Acute cross tolerance to midazolam, and not pentobarbital and pregnanolone, after a single dose of chlordiazepoxide in monkeys discriminating midazolam

Lisa R. Gerak, Lance R. McMahon, Charles P. France

Research output: Contribution to journalArticle

9 Scopus citations


Although cross tolerance can develop among positive γ-aminobutyric acidA (GABAA) modulators acting at the same modulatory site, cross tolerance does not always develop to drugs acting at sites that are different from the sue of action of the drug administered chronically. To examine the relationship between cross tolerance and site of action, four rhesus monkeys discriminated midazolam and, on separate occasions, received 32 mg/kg of chlordiazepoxide 24 h before dose-effect determinations for drugs acting at different sites. Midazolam, pentobarbital, and pregnanolone produced >80% midazolam-lever responding. Although monkeys responded on the midazolam lever 2-4 h after 32 mg/kg of chlordiazepoxide, they responded on the saline lever 24 h later. Twenty-four hours after an acute Injection of 32 mg/kg of chlordiazepoxide, mldazolam dose-effect curves were shifted 4.6-fold to the right, whereas pregnanolone dose-effect curves were shifted three-fold to the left Sensitivity to pentobarbital increased in one monkey and decreased in others 24 h after chlordiazepoxide administration. Decreased sensitivity to midazolam shows that acute cross tolerance develops after chlordiazepoxide administration, although it does not develop to drugs acting at other sites on GABAA receptors. These differences among positive GABAA modulators suggest that even short-term benzodiazepine administration changes GABAA receptors, and those changes impact modulatory sites differently.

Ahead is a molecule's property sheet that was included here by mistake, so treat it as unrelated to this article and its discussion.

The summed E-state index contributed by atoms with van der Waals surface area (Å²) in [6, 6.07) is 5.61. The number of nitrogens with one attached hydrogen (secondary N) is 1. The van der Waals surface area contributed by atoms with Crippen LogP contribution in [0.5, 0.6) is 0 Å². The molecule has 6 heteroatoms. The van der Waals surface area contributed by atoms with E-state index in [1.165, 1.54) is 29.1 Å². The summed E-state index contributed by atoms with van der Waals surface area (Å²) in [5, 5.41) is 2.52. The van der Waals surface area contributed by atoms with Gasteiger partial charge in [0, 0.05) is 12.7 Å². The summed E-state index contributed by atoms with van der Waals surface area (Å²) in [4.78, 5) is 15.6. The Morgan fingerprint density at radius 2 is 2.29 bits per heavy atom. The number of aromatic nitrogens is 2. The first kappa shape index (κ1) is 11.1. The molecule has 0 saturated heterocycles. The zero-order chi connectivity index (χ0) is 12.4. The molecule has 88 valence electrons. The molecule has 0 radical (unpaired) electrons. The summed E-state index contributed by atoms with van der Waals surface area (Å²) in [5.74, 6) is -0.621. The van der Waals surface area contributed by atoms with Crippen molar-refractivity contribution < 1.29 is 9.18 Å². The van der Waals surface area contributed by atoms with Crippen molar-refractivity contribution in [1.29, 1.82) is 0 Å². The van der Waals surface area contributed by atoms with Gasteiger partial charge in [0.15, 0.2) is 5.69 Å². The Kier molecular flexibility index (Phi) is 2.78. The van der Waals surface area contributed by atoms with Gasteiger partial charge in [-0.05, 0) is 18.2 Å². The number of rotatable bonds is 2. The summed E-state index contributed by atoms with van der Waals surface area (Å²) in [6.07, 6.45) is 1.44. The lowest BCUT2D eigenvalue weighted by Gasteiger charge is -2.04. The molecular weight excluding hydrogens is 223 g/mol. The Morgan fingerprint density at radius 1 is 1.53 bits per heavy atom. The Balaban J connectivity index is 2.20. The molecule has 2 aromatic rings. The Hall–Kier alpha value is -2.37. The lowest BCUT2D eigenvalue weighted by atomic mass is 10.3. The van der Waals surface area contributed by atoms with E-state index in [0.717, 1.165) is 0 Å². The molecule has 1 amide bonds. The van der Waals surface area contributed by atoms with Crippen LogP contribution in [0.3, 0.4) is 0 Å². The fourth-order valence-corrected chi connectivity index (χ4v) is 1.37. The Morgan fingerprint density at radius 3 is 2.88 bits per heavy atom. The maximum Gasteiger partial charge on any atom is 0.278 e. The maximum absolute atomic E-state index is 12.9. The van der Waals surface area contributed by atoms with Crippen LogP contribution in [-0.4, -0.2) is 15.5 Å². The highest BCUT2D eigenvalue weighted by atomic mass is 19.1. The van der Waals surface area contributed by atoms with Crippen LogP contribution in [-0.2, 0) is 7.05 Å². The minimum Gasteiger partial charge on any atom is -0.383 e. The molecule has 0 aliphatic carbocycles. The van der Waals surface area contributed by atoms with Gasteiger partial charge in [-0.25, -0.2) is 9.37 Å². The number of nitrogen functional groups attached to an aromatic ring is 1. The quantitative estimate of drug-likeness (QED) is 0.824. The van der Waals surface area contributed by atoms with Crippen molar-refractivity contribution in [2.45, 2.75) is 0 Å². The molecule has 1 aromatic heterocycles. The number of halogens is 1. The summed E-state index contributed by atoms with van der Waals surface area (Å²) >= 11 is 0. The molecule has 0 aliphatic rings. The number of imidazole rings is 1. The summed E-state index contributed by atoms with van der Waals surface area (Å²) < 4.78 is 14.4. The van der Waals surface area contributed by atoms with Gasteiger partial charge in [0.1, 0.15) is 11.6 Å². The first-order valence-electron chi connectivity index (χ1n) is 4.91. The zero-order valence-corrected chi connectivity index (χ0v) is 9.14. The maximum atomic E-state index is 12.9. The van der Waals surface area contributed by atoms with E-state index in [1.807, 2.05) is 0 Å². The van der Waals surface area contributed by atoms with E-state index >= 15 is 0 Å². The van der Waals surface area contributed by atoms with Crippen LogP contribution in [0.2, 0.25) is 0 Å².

Original languageEnglish (US)
Pages (from-to)796-804
Number of pages9
JournalBehavioural Pharmacology
Issue number8
Publication statusPublished - Dec 1 2008



  • Acute cross tolerance
  • Chlordiazepoxide
  • Drug discrimination
  • Monkey
  • Neuroactive steroids
  • Pentoberbital
  • Pregnanolone

ASJC Scopus subject areas

  • Pharmacology
  • Psychiatry and Mental health

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